Directory of Open Access Journals (Sweden)

    Zdeněk Knotek


    Full Text Available A two-year old male warty chameleon (Furcifer verrucosus weighing 160 g was presented for veterinary examination following 4 weeks of decreased ability to catch insects with the tongue and difficulty in swallowing the prey. Non-invasive endoscopy did not reveal any macroscopic changes of the oral cavity mucosa or the cranial part of the esophagus. Dorsoventral and laterolateral plain and contrast radiographs revealed enlargement of the medial part of the liver without any visible abnormalities in the regions of the esophagus, stomach or small intestine. Abnormalities in the plasma chemistry profile included transient hyperglycaemia (52.68–57.18 mmol/l and hyperuricaemia (452.70–622.20 μmol/l. The chameleon was examined at 7, 20 and 22 weeks after initial examination. Its body weight decreased to 120 g. A blood profile revealed normoglycaemia (16.37–10.22 mmol/l and hyperphosphataemia (2.92–3.06 mmol/l at the last three examinations. The chameleon died suddenly 33 days after the final examination. Necropsy revealed the presence of a large liver cyst, filled with fluid. The liver had lost all of its normal structure. The kidneys showed a large area with fibrosis and multiple uric acid tophi. The post mortem findings were defined as liver with fatty degeneration and moderate fibrotic changes with large cyst, subchronic nephritis with uric acid tophi, and mineralization in the myocardium. This paper describes the first documented case of transient hyperglycaemia in a warty chameleon (Furcifer verrucosus associated with chronic liver disease and subchronic nephritis.

  18. Hyperglycaemia exacerbates choroidal neovascularisation in mice via the oxidative stress-induced activation of STAT3 signalling in RPE cells.

    Directory of Open Access Journals (Sweden)

    Xia Li

    Full Text Available Choroidal neovascularisation (CNV that occurs as a result of age-related macular degeneration (AMD causes severe vision loss among elderly patients. The relationship between diabetes and CNV remains controversial. However, oxidative stress plays a critical role in the pathogenesis of both AMD and diabetes. In the present study, we investigated the influence of diabetes on experimentally induced CNV and on the underlying molecular mechanisms of CNV. CNV was induced via photocoagulation in the ocular fundi of mice with streptozotocin-induced diabetes. The effect of diabetes on the severity of CNV was measured. An immunofluorescence technique was used to determine the levels of oxidative DNA damage by anti-8-hydroxy-2-deoxyguanosine (8-OHdG antibody, the protein expression of phosphorylated signal transducer and activator of transcription 3 (p-STAT3 and vascular endothelial growth factor (VEGF, in mice with CNV. The production of reactive oxygen species (ROS in retinal pigment epithelial (RPE cells that had been cultured under high glucose was quantitated using the 2',7'-dichlorofluorescein diacetate (DCFH-DA method. p-STAT3 expression was examined using Western blot analysis. RT-PCR and ELISA processes were used to detect VEGF expression. Hyperglycaemia exacerbated the development of CNV in mice. Oxidative stress levels and the expression of p-STAT3 and VEGF were highly elevated both in mice and in cultured RPE cells. Treatment with the antioxidant compound N-acetyl-cysteine (NAC rescued the severity of CNV in diabetic mice. NAC also inhibited the overexpression of p-STAT3 and VEGF in CNV and in RPE cells. The JAK-2/STAT3 pathway inhibitor AG490 blocked VEGF expression but had no effect on the production of ROS in vitro. These results suggest that hyperglycaemia promotes the development of CNV by inducing oxidative stress, which in turn activates STAT3 signalling in RPE cells. Antioxidant supplementation helped attenuate the development of CNV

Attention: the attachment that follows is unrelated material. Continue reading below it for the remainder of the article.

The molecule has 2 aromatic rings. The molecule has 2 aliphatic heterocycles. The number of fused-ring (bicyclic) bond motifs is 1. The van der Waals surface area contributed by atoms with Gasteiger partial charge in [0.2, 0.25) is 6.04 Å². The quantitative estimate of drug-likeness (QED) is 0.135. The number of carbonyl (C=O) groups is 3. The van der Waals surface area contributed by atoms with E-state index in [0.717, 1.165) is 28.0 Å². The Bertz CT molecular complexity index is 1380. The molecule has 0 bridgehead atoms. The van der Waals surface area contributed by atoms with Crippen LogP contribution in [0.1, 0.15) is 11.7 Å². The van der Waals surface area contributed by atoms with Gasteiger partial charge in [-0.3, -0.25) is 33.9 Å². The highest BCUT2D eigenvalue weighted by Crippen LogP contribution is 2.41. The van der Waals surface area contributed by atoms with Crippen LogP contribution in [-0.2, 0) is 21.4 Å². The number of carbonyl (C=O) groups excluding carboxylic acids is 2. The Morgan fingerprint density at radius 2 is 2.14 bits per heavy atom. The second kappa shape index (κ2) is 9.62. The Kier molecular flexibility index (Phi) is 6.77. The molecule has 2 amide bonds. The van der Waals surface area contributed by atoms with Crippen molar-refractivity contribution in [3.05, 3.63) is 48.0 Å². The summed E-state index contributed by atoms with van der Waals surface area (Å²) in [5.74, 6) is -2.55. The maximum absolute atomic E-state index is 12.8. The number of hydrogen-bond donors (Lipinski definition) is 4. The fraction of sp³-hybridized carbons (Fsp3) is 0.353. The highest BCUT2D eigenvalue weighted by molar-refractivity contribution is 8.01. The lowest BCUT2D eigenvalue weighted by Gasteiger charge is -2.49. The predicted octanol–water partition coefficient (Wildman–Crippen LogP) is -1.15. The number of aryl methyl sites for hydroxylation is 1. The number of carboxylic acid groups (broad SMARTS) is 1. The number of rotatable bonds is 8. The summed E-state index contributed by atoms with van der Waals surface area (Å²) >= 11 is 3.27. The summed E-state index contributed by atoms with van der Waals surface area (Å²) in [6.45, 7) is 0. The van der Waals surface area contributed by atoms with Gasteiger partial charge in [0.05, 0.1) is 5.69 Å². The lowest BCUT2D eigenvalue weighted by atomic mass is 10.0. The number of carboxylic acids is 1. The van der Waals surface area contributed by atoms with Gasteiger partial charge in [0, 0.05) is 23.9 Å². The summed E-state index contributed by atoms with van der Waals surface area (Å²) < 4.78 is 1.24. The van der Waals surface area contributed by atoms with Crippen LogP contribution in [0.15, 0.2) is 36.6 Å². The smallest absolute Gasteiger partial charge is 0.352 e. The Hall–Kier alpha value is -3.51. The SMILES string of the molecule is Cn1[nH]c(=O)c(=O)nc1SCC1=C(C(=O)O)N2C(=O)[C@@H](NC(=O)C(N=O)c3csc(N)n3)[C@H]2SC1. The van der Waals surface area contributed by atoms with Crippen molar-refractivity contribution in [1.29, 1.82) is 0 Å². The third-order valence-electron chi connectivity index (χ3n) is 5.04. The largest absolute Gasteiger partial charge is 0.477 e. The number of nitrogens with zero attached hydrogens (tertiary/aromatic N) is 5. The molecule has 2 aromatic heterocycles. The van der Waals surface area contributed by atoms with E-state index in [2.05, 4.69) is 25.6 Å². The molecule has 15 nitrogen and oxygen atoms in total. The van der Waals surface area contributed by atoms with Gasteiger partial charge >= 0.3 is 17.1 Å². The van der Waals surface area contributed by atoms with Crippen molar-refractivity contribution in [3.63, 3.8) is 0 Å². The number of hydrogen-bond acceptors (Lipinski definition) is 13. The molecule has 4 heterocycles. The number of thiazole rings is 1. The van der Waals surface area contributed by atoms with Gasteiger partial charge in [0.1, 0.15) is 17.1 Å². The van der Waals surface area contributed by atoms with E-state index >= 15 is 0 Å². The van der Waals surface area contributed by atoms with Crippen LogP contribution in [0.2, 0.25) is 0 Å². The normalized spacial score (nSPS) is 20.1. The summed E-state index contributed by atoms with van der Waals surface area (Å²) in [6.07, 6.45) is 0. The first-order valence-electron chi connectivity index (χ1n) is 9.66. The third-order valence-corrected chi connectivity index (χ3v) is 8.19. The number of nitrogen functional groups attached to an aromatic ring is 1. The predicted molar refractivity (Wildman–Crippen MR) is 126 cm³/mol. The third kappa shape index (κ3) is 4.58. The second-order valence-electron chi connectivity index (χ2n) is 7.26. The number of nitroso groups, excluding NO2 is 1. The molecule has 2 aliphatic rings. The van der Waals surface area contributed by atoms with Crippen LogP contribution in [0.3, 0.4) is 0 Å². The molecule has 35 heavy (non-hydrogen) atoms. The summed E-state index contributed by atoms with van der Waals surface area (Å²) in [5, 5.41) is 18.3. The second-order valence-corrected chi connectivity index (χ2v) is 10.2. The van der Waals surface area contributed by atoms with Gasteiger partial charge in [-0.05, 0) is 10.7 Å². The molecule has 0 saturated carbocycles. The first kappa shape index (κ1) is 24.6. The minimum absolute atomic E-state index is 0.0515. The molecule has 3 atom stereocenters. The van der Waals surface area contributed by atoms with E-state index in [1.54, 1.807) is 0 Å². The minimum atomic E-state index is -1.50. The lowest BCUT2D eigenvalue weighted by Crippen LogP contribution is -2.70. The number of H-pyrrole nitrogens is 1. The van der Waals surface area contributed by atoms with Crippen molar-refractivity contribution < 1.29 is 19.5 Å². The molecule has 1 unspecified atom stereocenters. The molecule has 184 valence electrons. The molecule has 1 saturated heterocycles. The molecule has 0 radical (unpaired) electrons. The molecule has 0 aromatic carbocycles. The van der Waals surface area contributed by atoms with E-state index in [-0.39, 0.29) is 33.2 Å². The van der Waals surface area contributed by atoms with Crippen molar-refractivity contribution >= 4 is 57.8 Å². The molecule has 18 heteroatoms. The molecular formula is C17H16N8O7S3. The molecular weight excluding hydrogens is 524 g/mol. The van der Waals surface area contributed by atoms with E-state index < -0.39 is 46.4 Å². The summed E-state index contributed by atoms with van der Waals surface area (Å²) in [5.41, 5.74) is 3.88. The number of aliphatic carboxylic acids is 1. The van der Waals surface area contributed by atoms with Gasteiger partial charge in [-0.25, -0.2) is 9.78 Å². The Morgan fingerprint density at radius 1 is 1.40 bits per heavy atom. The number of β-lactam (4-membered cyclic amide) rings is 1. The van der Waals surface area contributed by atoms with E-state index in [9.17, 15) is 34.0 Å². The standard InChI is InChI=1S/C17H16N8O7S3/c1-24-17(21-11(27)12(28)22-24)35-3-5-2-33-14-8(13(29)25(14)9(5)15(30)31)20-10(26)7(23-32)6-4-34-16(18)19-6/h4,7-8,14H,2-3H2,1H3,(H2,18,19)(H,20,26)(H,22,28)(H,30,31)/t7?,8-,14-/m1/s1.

19. Combined effects of chronic hyperglycaemia and oral aluminium intoxication on testicular tissue and some male reproductive parameters in Wistar rats. (United States)

    Akinola, O B; Biliaminu, S A; Adedeji, O G; Oluwaseun, B S; Olawoyin, O M; Adelabu, T A


    Exposure to either environmental toxicants or chronic hyperglycaemia could impair male reproductive function. However, the extent to which exposure to such toxicants, in the presence of pre-existing metabolic dysfunction, could affect male reproduction is unclear. Streptozotocin-induced diabetic Wistar rats (12 weeks old) were exposed to oral aluminium chloride at 250 ppm for 30 days; followed by evaluation of caudal epididymal sperm count and motility, assay for serum follicle stimulating hormone (FSH), testosterone (T) and oestradiol; and assessment of testicular histology. Moreover, blood glucose was evaluated by the glucose oxidase method. In rats treated with streptozotocin (STZ) or aluminium (Al) alone, erosion of testicular parenchyma and stroma was observed. This effect was most severe in diabetic rats simultaneously exposed to Al; coupled with reduced caudal epididymal sperm count that was least in this (STZ+Al) group (18.75 × 10(6)  ml(-1) ) compared with controls (61.25 × 10(6)  ml(-1) ; P < 0.05), STZ group or Al group. Moreover, these reproductive perturbations (in the STZ+Al group) were associated with reduced sperm motility and significantly reduced serum FSH (P < 0.05); but elevated serum T and oestradiol (P < 0.05), compared with control. These suggest that diabetes-induced testicular lesion is exacerbated by simultaneous oral Al toxicity in Wistar rats. © 2015 Blackwell Verlag GmbH.

  20. [2015 updated position statement of the management of hyperglycaemia in type 2 diabetes]. (United States)